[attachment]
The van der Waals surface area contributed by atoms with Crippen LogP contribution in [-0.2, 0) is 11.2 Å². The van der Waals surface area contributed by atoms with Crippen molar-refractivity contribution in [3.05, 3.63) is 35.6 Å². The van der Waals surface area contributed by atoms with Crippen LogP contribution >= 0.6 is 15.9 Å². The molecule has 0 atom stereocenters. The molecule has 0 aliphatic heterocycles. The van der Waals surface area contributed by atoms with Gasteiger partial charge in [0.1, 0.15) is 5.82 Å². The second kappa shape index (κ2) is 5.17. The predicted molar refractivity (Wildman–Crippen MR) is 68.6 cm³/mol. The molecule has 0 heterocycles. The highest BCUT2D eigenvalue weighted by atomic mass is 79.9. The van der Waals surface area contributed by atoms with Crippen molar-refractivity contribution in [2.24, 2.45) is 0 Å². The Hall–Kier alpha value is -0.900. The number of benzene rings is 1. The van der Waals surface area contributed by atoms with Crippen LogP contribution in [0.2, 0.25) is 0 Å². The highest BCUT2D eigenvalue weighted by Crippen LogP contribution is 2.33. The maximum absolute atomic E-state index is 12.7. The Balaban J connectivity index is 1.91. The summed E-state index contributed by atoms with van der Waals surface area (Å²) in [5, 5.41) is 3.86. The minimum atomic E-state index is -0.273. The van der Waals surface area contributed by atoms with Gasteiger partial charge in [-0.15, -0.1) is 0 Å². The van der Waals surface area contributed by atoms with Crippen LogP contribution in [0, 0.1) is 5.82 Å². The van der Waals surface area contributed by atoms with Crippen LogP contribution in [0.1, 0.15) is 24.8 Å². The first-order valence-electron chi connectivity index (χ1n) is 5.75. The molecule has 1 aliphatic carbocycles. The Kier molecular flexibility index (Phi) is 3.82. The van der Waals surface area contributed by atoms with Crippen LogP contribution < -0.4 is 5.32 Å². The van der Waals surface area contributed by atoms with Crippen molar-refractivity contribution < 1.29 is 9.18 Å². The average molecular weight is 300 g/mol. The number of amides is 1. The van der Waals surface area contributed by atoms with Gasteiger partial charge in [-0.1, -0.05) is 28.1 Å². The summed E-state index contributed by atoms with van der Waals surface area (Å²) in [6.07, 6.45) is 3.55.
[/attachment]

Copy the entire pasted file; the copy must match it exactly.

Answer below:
The van der Waals surface area contributed by atoms with Crippen LogP contribution in [-0.2, 0) is 11.2 Å². The van der Waals surface area contributed by atoms with Crippen molar-refractivity contribution in [3.05, 3.63) is 35.6 Å². The van der Waals surface area contributed by atoms with Crippen LogP contribution >= 0.6 is 15.9 Å². The molecule has 0 atom stereocenters. The molecule has 0 aliphatic heterocycles. The van der Waals surface area contributed by atoms with Gasteiger partial charge in [0.1, 0.15) is 5.82 Å². The second kappa shape index (κ2) is 5.17. The predicted molar refractivity (Wildman–Crippen MR) is 68.6 cm³/mol. The molecule has 0 heterocycles. The highest BCUT2D eigenvalue weighted by atomic mass is 79.9. The van der Waals surface area contributed by atoms with Crippen molar-refractivity contribution in [2.24, 2.45) is 0 Å². The Hall–Kier alpha value is -0.900. The number of benzene rings is 1. The van der Waals surface area contributed by atoms with Crippen LogP contribution in [0.2, 0.25) is 0 Å². The highest BCUT2D eigenvalue weighted by Crippen LogP contribution is 2.33. The maximum absolute atomic E-state index is 12.7. The Balaban J connectivity index is 1.91. The summed E-state index contributed by atoms with van der Waals surface area (Å²) in [5, 5.41) is 3.86. The minimum atomic E-state index is -0.273. The van der Waals surface area contributed by atoms with Gasteiger partial charge in [-0.15, -0.1) is 0 Å². The van der Waals surface area contributed by atoms with Crippen LogP contribution in [0, 0.1) is 5.82 Å². The van der Waals surface area contributed by atoms with Crippen LogP contribution in [0.1, 0.15) is 24.8 Å². The first-order valence-electron chi connectivity index (χ1n) is 5.75. The molecule has 1 aliphatic carbocycles. The Kier molecular flexibility index (Phi) is 3.82. The van der Waals surface area contributed by atoms with Crippen LogP contribution < -0.4 is 5.32 Å². The van der Waals surface area contributed by atoms with Crippen molar-refractivity contribution < 1.29 is 9.18 Å². The average molecular weight is 300 g/mol. The number of amides is 1. The van der Waals surface area contributed by atoms with Gasteiger partial charge in [-0.1, -0.05) is 28.1 Å². The summed E-state index contributed by atoms with van der Waals surface area (Å²) in [6.07, 6.45) is 3.55.